Did you know that bacteria from between people’s toes has been used to make cheese? Or that the world’s most expensive cheese is made from donkey milk? Or that the milk from one species of cockroach is the most nutritious substance on Earth? Or that a cockroach can survive for weeks without its head?
In this choose-your-own adventure journey through more than 400 facts, all of which have been verified by Encyclopedia Britannica, every fact is connected to the next in an ingenious trail of information, where you will hop from topic to topic in unexpected and hilarious ways. And there’s not just one trail through these pages: sometimes your path branches and you can choose to jump to a totally different (but still connected) part of the book. Let your curiosity lead you through this witty wonderland of facts!
There are connections made between a vast range of topics from history and geography to science and nature, including astronauts, polar bears, rollercoasters, sabre-toothed cats, shipwrecks, bananas, pirates, orangutans, medieval knights, and more, all accompanied by more than 300 fabulously witty colour illustrations and photographs.
And while disclosing that bacteria from between people’s toes has been used to make cheese may not be quite the best to share at the family dinner table, nevertheless these are the sorts of weird and wonderful things that kids of a certain age love to pore over and absorb for just the right (or wrong) occasion. The format of taking your own path which is indicated by a dotted line and then branching out with diversions to other pages is unique to this series which includes FACTopia and the upcoming Gross FACTopis and ensure that each time the reader devles into it, new discoveries are made.
Something a little different for your non fiction lovers.
The little boy is just like any other little boy in a bedroom that could be anyone’s with a train tack on the floor of his bedroom and s solar system above his bed. But when his friend Kurt draws a pictures of his friends. and drew the little boy with two straight lines for eyes, he is devastated. It had never occurred to him that he was any different to his class mates. When he tells his Baba, his Baba is very wise and tells him, “Your eyes rise to the skies and speak to the stars. The comets and constellations show you their secrets, and your eyes can foresee the future, Just like mine.”
And for the first time the little boy realises that his eyes are not only like his baba’s but also his old and wise agong’s and his baby brother Di-Di’s. And he begins to understand… as he discovers that his eyes are a mirror of those of the those whom he so adores and admires, both past and present, he realises that his eyes are powerful and visionary too. “My eyes shine like sunlit rays that break through dark and doubt, They lift their sights on paths of flight that soar above the clouds. My eyes gaze into space and glimpse trails of light inviting my into impossibilities.” His eyes are so much more than their shape, and a depiction in a picture.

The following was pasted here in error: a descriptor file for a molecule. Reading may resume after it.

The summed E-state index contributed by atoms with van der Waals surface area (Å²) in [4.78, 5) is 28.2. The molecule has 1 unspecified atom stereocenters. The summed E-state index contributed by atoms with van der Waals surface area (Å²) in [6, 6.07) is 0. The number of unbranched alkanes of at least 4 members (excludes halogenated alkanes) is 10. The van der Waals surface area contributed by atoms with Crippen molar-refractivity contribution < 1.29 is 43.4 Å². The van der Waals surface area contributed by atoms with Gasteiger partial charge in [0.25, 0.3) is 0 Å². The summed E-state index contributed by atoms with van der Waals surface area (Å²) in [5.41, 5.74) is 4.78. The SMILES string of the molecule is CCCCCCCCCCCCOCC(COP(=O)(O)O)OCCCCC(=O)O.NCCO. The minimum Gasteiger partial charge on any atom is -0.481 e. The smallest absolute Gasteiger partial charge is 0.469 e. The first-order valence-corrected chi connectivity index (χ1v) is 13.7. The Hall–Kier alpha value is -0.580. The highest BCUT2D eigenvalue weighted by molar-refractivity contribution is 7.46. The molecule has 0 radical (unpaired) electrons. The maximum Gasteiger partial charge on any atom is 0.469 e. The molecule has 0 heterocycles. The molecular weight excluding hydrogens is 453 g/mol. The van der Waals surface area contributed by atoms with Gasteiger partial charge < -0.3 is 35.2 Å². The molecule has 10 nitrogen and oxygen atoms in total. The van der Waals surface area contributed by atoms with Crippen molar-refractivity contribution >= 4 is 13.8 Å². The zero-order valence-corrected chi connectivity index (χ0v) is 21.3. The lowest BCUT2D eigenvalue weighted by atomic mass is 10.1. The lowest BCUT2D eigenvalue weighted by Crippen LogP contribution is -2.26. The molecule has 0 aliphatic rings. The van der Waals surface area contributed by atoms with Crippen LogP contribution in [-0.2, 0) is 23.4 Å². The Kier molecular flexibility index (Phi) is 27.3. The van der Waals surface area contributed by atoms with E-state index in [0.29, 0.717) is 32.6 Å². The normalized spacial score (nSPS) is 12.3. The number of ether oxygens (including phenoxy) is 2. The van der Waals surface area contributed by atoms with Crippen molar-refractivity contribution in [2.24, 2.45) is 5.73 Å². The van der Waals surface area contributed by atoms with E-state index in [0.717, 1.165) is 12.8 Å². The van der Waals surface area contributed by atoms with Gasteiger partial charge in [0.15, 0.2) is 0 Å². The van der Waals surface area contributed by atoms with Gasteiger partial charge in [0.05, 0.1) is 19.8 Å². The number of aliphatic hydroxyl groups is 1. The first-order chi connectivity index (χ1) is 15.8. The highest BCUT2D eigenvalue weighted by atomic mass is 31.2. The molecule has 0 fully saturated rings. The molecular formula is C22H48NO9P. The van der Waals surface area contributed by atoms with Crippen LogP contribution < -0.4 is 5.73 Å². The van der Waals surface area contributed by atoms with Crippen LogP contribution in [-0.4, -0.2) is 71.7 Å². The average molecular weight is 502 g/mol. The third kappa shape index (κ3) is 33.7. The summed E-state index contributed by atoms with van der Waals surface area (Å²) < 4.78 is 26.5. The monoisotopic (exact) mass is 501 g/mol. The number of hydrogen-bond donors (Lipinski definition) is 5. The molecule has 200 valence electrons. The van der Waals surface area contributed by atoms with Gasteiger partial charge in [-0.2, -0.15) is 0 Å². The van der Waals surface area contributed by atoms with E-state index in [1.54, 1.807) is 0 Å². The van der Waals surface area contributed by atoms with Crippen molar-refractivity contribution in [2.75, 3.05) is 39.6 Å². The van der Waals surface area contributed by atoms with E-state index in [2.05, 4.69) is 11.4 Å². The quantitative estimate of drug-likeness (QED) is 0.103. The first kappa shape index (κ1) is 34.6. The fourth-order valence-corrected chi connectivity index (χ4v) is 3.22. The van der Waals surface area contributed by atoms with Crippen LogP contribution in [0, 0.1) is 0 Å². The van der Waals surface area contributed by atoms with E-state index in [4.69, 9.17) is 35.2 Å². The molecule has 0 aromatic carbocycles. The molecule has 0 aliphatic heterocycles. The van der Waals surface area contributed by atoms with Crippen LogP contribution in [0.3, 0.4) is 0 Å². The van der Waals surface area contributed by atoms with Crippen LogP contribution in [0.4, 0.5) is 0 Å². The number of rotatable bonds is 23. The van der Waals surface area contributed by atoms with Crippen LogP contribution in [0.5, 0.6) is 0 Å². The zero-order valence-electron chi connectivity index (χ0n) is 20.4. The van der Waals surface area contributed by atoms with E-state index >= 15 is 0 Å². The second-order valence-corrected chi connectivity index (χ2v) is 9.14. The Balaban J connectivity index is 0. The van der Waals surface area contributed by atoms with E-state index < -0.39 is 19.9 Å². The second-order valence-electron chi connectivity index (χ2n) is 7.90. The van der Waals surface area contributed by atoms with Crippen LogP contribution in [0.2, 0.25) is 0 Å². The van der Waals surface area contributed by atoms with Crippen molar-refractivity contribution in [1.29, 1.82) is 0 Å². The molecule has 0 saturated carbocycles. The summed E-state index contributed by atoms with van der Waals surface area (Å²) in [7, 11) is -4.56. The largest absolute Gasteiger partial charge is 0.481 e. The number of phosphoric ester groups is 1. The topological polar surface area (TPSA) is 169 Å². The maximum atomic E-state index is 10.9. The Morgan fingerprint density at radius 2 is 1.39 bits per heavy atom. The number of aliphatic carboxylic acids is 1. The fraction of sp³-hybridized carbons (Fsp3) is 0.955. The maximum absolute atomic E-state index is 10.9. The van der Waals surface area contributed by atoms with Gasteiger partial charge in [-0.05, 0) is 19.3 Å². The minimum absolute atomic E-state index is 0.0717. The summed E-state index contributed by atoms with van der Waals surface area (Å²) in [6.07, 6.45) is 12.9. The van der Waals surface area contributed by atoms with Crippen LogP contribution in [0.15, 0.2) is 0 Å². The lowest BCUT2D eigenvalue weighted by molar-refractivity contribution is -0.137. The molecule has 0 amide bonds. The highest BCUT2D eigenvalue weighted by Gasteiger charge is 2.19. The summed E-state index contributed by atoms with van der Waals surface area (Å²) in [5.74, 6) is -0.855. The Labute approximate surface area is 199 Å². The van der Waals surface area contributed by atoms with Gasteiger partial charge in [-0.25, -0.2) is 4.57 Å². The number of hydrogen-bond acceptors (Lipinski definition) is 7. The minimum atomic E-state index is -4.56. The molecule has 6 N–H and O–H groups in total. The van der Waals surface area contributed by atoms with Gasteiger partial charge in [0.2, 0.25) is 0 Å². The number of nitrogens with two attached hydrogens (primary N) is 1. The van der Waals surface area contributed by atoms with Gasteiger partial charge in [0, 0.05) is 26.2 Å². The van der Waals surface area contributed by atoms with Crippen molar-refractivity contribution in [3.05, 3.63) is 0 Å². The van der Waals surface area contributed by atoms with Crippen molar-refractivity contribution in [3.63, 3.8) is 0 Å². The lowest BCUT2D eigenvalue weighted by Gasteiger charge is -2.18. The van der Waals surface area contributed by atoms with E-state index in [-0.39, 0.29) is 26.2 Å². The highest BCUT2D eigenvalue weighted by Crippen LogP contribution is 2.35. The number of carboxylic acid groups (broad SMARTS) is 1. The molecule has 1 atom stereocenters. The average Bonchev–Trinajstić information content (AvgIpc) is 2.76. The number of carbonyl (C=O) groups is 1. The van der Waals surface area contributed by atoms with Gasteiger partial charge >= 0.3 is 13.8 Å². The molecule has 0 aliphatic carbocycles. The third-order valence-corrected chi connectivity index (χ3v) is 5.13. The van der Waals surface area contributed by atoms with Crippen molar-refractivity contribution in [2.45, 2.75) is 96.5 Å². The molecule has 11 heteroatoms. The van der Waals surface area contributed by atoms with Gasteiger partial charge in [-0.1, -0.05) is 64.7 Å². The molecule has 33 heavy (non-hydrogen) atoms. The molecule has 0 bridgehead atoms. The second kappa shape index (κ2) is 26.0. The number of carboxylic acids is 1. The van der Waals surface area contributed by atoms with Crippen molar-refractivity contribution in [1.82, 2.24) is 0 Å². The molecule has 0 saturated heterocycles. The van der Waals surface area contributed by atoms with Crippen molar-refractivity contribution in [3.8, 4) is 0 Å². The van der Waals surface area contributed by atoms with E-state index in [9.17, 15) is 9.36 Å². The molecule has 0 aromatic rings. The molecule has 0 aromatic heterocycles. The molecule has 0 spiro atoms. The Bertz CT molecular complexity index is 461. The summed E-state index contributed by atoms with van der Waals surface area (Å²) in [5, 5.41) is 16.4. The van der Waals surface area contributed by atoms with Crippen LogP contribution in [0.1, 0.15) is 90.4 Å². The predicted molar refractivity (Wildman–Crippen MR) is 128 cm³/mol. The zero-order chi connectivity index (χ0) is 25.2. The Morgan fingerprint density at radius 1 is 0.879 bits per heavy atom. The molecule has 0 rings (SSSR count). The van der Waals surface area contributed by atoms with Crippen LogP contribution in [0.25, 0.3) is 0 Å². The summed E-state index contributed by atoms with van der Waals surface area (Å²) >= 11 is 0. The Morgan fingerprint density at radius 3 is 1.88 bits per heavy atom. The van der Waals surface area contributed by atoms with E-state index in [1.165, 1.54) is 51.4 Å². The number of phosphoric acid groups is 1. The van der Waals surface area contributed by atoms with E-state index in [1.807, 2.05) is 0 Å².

Like its predecessor, Eyes that Kiss in the Corners, this is a story of awareness, acknowledgement and empowerment written in the most poetic language that we are coming to associate with this author’s writing, and accompanied by glorious pictures that are so full of colour and detail and upward movement that the reader is as uplifted as the little boy .
Rather than just being a parallel to Eyes the Kiss, this book builds on that and together would make the most powerful foundation for this year’s Harmony Day celebrations.
With pandemic restrictions easing and life returning to a “COVID-19 normal” one of the most concerning things emerging from the lockdowns and limitations is the amount of global research focusing on the impact the time has had on children’s mental health. And, with RATs and masks in schools bringing the disease to them directly, the anxiety and discomfort is likely to have even greater consequences. But while that might be the black cloud of the last two years, the silver lining is the focus that has been placed on the mental and emotional health of our young people – no longer is it just an illness of older people.
According to the experts, one of the greatest tools we can provide youngsters with is resilience -“the ability to recover from setbacks, adapt well to change, and keep going in the face of adversity” – and this book, which talks directly to the reader, offers the tools to build this. Beginning with the affirmation that no one else in the world is like you, if offers practical ways to explore emotions and build a toolkit to help with the days when they “feel worried, worn out or just not quite right.” From learning to breathe deeply, tune into their emotions, and creating a place – physical or mental – that is safe and peaceful, the young person is offered ideas that are simple, doable and achievable. They’re explicitly stated rather than being embedded in a what-would/could-you-do story that needs to be unpacked and have step-by-step instructions from learning to finger-breathe to writing anxieties , fears and feelings on paper and physically ripping them up.
Mental health is a curriculum focus, even moreso now, and mindfulness part of everyday activities so as well as helping individuals directly, the suggestions could also be a toolkit for teachers to work through with students whenever there is a moment or a need. Sharing stories such as The World Awaits is an essential part of showing children that their feelings are real, shared and validated and this book is the perfect follow-up, empowering them to not only manage their emotions now but building strategies for the future.